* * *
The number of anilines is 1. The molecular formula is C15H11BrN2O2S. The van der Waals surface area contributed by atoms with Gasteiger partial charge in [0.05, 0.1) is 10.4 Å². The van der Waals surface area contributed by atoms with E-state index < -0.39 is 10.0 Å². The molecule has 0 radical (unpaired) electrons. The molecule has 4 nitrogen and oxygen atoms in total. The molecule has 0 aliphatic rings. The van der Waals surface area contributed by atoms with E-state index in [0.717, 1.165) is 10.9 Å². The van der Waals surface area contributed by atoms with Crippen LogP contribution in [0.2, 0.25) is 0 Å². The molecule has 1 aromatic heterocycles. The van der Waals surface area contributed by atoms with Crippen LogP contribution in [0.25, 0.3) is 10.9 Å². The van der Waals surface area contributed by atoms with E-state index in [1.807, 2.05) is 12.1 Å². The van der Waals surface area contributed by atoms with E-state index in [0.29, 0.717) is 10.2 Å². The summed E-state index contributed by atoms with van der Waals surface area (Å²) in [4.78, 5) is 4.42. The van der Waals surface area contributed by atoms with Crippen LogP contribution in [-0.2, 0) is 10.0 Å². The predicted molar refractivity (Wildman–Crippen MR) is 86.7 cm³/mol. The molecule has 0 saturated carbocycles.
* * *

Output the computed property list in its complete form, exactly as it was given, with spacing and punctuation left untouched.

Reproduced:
The number of anilines is 1. The molecular formula is C15H11BrN2O2S. The van der Waals surface area contributed by atoms with Gasteiger partial charge in [0.05, 0.1) is 10.4 Å². The van der Waals surface area contributed by atoms with E-state index < -0.39 is 10.0 Å². The molecule has 0 radical (unpaired) electrons. The molecule has 4 nitrogen and oxygen atoms in total. The molecule has 0 aliphatic rings. The van der Waals surface area contributed by atoms with E-state index in [0.717, 1.165) is 10.9 Å². The van der Waals surface area contributed by atoms with Crippen LogP contribution in [0.2, 0.25) is 0 Å². The molecule has 1 aromatic heterocycles. The van der Waals surface area contributed by atoms with Crippen LogP contribution in [0.25, 0.3) is 10.9 Å². The van der Waals surface area contributed by atoms with E-state index in [1.807, 2.05) is 12.1 Å². The van der Waals surface area contributed by atoms with E-state index in [0.29, 0.717) is 10.2 Å². The summed E-state index contributed by atoms with van der Waals surface area (Å²) in [4.78, 5) is 4.42. The van der Waals surface area contributed by atoms with Crippen LogP contribution in [-0.2, 0) is 10.0 Å². The predicted molar refractivity (Wildman–Crippen MR) is 86.7 cm³/mol. The molecule has 0 saturated carbocycles.